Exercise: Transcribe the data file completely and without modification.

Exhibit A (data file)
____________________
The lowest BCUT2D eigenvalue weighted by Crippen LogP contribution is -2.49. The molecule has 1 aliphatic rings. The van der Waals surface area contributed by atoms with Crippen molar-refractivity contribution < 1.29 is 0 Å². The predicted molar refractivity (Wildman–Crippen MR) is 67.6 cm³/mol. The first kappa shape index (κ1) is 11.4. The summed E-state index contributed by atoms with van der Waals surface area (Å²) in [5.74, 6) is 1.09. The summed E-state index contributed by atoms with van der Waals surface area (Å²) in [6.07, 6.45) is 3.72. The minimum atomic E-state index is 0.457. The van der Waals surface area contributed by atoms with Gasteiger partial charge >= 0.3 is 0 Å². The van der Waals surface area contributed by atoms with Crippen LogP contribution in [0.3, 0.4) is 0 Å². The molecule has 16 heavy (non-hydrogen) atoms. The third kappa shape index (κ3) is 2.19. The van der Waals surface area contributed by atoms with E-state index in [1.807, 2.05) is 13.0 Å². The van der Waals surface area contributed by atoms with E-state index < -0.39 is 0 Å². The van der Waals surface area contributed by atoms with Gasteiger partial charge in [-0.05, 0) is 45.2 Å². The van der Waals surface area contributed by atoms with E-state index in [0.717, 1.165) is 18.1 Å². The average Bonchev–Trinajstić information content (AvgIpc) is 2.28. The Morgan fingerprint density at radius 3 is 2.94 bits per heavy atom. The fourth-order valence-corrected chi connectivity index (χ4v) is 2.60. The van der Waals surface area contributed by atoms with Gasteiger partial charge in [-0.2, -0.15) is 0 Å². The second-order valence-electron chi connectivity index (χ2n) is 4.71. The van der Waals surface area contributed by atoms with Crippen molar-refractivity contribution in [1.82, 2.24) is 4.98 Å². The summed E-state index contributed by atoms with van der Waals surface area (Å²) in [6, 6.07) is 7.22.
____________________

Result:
The lowest BCUT2D eigenvalue weighted by Crippen LogP contribution is -2.49. The molecule has 1 aliphatic rings. The van der Waals surface area contributed by atoms with Crippen molar-refractivity contribution < 1.29 is 0 Å². The predicted molar refractivity (Wildman–Crippen MR) is 67.6 cm³/mol. The first kappa shape index (κ1) is 11.4. The summed E-state index contributed by atoms with van der Waals surface area (Å²) in [5.74, 6) is 1.09. The summed E-state index contributed by atoms with van der Waals surface area (Å²) in [6.07, 6.45) is 3.72. The minimum atomic E-state index is 0.457. The van der Waals surface area contributed by atoms with Gasteiger partial charge >= 0.3 is 0 Å². The van der Waals surface area contributed by atoms with Crippen LogP contribution in [0.3, 0.4) is 0 Å². The molecule has 16 heavy (non-hydrogen) atoms. The third kappa shape index (κ3) is 2.19. The van der Waals surface area contributed by atoms with E-state index in [1.807, 2.05) is 13.0 Å². The van der Waals surface area contributed by atoms with E-state index < -0.39 is 0 Å². The van der Waals surface area contributed by atoms with Gasteiger partial charge in [-0.05, 0) is 45.2 Å². The van der Waals surface area contributed by atoms with E-state index in [0.717, 1.165) is 18.1 Å². The average Bonchev–Trinajstić information content (AvgIpc) is 2.28. The Morgan fingerprint density at radius 3 is 2.94 bits per heavy atom. The fourth-order valence-corrected chi connectivity index (χ4v) is 2.60. The van der Waals surface area contributed by atoms with Gasteiger partial charge in [-0.2, -0.15) is 0 Å². The second-order valence-electron chi connectivity index (χ2n) is 4.71. The van der Waals surface area contributed by atoms with Crippen molar-refractivity contribution in [1.82, 2.24) is 4.98 Å². The summed E-state index contributed by atoms with van der Waals surface area (Å²) in [6, 6.07) is 7.22.